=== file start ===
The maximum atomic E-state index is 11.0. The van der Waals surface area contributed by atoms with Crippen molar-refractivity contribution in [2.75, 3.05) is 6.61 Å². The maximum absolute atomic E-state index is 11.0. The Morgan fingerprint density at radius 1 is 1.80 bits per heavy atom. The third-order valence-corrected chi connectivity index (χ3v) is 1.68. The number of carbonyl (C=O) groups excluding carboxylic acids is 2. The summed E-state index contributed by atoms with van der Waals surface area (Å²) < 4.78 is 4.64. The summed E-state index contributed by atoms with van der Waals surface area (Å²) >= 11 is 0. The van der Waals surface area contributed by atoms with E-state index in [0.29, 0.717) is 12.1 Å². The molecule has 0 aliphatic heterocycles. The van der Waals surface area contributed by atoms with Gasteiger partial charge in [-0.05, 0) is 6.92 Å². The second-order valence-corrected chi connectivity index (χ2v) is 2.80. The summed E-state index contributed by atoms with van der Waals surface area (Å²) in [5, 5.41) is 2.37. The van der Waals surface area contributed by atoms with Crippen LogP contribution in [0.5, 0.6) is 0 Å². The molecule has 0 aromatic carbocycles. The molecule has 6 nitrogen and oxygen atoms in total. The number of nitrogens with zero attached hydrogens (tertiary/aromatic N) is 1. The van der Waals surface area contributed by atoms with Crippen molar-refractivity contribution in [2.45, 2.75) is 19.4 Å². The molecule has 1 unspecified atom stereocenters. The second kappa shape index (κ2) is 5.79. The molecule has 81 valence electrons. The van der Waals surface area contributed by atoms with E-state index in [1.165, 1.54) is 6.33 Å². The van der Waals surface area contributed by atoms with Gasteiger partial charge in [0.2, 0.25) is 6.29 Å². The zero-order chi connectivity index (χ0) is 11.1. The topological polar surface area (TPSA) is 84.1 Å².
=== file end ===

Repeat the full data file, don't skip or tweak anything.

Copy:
The maximum atomic E-state index is 11.0. The van der Waals surface area contributed by atoms with Crippen molar-refractivity contribution in [2.75, 3.05) is 6.61 Å². The maximum absolute atomic E-state index is 11.0. The Morgan fingerprint density at radius 1 is 1.80 bits per heavy atom. The third-order valence-corrected chi connectivity index (χ3v) is 1.68. The number of carbonyl (C=O) groups excluding carboxylic acids is 2. The summed E-state index contributed by atoms with van der Waals surface area (Å²) < 4.78 is 4.64. The summed E-state index contributed by atoms with van der Waals surface area (Å²) >= 11 is 0. The van der Waals surface area contributed by atoms with E-state index in [0.29, 0.717) is 12.1 Å². The molecule has 0 aliphatic heterocycles. The van der Waals surface area contributed by atoms with Gasteiger partial charge in [-0.05, 0) is 6.92 Å². The second-order valence-corrected chi connectivity index (χ2v) is 2.80. The summed E-state index contributed by atoms with van der Waals surface area (Å²) in [5, 5.41) is 2.37. The van der Waals surface area contributed by atoms with Crippen LogP contribution in [0.5, 0.6) is 0 Å². The molecule has 0 aromatic carbocycles. The molecule has 6 nitrogen and oxygen atoms in total. The number of nitrogens with zero attached hydrogens (tertiary/aromatic N) is 1. The van der Waals surface area contributed by atoms with Crippen molar-refractivity contribution in [2.45, 2.75) is 19.4 Å². The molecule has 1 unspecified atom stereocenters. The second kappa shape index (κ2) is 5.79. The molecule has 81 valence electrons. The van der Waals surface area contributed by atoms with E-state index in [1.165, 1.54) is 6.33 Å². The van der Waals surface area contributed by atoms with Gasteiger partial charge in [0.2, 0.25) is 6.29 Å². The zero-order chi connectivity index (χ0) is 11.1. The topological polar surface area (TPSA) is 84.1 Å².